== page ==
Message Boards » Fitness and Exercise

TOPIC: Calories burned with arm weights…?

 
Ic_disabled_photos
Topic has been inactive for 30 days or more and images have been disabled.
Display All Images
September 25, 2012 10:13 AM
I am new to using weights. I have a set of 2-pound weights and have a routine with six arm exercises. I do 20 reps each, twice. This usually takes 15-20 minutes. I do this in addition to my daily cardio workout (stationary recumbent bike). I was attempting to do low-impact aerobics, but this always ends up worsening my old back injury. I am desperate to get some kind of regular routine going to assist me in losing weight.

If anyone, who is knowledgeable in this area, knows about how many calories the weights burn, I would appreciate the info. The database is usually based on “all out” and I only found one category for weights which was non-specific. I realize it probably doesn’t burn many calories, but I would really like to account for any calories burned, if not just to feel like I am making progress.
September 25, 2012 10:18 AM
http://www.livestrong.com/article/338469-how-to-calculate-calories-burned-weight-lifting/

Very accurate method. For what you describe I'd use the .028 per pound per minute, so 140lb doing it for 20 minutes would burn 78 calories.
  8725987
September 25, 2012 10:22 AM
2lb weights for 15 minutes? Maybe 1-1.5 calories per minute above rmr.
September 25, 2012 10:22 AM
Invest in a heart rate monitor. You can then take that and calculate your calories burned. It's been one of the best things I've invested in since I started working out!
September 25, 2012 10:27 AM
QUOTE:

http://www.livestrong.com/article/338469-how-to-calculate-calories-burned-weight-lifting/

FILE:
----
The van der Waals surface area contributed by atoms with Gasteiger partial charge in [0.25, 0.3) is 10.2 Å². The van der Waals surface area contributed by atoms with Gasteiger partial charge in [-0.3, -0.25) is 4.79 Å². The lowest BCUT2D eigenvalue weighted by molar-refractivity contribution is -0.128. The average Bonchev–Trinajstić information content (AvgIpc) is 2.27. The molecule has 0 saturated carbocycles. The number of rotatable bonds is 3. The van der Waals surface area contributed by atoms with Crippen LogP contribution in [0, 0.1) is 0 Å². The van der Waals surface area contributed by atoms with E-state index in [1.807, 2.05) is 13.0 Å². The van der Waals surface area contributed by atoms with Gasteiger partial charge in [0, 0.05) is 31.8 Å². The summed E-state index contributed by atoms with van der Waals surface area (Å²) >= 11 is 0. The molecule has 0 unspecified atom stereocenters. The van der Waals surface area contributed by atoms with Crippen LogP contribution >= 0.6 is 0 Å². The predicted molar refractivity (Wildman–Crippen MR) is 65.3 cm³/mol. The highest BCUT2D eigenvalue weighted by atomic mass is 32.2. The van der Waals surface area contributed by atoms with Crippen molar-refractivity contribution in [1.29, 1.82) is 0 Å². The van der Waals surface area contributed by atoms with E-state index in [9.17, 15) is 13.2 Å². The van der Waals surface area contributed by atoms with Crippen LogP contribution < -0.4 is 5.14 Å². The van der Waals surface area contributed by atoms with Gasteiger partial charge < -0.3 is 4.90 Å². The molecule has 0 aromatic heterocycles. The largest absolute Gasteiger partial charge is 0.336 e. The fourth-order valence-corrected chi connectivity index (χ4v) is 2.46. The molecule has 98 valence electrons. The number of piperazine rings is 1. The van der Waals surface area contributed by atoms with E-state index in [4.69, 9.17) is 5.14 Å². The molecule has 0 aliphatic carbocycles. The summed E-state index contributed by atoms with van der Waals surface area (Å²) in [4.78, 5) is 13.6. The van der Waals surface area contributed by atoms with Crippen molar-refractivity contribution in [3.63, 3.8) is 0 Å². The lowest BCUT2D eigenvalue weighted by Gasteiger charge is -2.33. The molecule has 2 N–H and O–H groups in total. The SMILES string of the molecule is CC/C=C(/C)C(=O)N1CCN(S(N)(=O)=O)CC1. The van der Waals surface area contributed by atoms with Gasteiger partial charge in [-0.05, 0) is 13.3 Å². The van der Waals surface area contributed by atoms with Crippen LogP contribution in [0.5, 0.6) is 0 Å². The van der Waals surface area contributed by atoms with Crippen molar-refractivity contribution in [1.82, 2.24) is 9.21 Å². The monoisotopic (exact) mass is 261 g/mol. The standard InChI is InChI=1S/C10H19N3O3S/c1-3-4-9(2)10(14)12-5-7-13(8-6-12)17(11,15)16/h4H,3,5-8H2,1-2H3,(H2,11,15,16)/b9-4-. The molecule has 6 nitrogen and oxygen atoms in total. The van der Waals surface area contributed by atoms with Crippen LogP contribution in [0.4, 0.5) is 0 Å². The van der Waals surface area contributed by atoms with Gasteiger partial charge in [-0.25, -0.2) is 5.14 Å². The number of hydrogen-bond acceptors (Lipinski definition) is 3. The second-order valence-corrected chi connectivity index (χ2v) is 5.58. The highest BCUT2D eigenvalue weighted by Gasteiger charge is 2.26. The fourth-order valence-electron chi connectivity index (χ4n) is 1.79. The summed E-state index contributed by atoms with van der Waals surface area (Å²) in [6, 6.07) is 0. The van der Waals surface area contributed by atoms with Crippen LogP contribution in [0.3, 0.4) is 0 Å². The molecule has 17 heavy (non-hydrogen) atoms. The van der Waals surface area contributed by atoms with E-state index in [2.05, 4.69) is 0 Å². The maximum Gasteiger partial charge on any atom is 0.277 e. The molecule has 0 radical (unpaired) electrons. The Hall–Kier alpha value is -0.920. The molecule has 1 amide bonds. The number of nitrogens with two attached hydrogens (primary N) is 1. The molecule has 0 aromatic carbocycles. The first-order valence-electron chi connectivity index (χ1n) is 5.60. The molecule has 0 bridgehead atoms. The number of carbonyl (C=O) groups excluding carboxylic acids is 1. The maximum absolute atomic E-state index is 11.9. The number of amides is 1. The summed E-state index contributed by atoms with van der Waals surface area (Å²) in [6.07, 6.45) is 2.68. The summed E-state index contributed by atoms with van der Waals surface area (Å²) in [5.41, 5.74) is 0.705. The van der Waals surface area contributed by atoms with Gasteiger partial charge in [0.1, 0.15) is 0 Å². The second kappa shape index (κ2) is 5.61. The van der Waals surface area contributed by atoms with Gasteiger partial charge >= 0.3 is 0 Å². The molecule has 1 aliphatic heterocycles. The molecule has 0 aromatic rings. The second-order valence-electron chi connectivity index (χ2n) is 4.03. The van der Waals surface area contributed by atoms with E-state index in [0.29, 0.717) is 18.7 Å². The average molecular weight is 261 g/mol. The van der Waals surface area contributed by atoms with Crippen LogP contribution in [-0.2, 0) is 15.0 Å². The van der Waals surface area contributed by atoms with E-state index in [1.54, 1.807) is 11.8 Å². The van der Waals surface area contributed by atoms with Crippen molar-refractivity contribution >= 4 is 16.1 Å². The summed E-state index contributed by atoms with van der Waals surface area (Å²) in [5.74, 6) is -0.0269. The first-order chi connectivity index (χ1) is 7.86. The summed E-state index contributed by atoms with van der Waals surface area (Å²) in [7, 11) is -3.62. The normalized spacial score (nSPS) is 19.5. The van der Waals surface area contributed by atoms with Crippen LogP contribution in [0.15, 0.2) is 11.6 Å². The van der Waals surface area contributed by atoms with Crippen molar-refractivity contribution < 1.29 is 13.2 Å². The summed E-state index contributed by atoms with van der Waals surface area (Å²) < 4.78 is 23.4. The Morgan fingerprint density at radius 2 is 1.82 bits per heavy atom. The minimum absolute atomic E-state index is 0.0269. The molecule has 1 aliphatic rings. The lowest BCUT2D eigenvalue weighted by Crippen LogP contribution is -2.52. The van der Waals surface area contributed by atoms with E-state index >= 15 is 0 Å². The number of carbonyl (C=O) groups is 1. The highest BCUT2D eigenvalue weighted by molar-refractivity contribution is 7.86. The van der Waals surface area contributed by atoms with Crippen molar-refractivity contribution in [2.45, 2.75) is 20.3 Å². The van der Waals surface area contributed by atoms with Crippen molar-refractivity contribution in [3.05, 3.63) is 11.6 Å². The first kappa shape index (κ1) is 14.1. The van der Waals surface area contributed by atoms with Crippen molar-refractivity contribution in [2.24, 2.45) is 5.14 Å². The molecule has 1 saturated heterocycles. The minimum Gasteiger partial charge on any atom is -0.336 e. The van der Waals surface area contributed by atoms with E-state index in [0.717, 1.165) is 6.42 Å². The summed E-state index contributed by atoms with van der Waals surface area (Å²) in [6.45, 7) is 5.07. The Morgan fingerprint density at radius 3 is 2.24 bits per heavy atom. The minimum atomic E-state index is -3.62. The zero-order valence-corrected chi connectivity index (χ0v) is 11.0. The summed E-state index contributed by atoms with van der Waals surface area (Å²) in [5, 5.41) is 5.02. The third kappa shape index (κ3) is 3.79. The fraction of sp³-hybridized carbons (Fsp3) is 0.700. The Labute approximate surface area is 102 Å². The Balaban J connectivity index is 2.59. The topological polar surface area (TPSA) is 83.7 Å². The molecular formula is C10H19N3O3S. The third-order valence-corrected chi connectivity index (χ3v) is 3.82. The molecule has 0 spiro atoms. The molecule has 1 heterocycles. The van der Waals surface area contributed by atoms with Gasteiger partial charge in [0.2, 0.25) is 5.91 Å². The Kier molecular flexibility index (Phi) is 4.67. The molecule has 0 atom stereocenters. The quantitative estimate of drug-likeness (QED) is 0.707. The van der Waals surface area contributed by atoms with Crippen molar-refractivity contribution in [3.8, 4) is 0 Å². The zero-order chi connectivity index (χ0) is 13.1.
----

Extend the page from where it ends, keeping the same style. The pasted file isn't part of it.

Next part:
Very accurate method. For what you describe I'd use the .028 per pound per minute, so 140lb doing it for 20 minutes would burn 78 calories.

Is the .028 per pound for the weights or for my weight? Sorry, I'm completely new at this. So if I weigh 225....
Thanks for your response smile
September 25, 2012 10:27 AM
Thanks for linking the article!
  21739798
September 25, 2012 10:28 AM
QUOTE:

I am new to using weights. I have a set of 2-pound weights and have a routine with six arm exercises. I do 20 reps each, twice. This usually takes 15-20 minutes. I do this in addition to my daily cardio workout (stationary recumbent bike). I was attempting to do low-impact aerobics, but this always ends up worsening my old back injury. I am desperate to get some kind of regular routine going to assist me in losing weight.

If anyone, who is knowledgeable in this area, knows about how many calories the weights burn, I would appreciate the info. The database is usually based on “all out” and I only found one category for weights which was non-specific. I realize it probably doesn’t burn many calories, but I would really like to account for any calories burned, if not just to feel like I am making progress.


negligible amount
September 25, 2012 10:31 AM
QUOTE:

Invest in a heart rate monitor. You can then take that and calculate your calories burned. It's been one of the best things I've invested in since I started working out!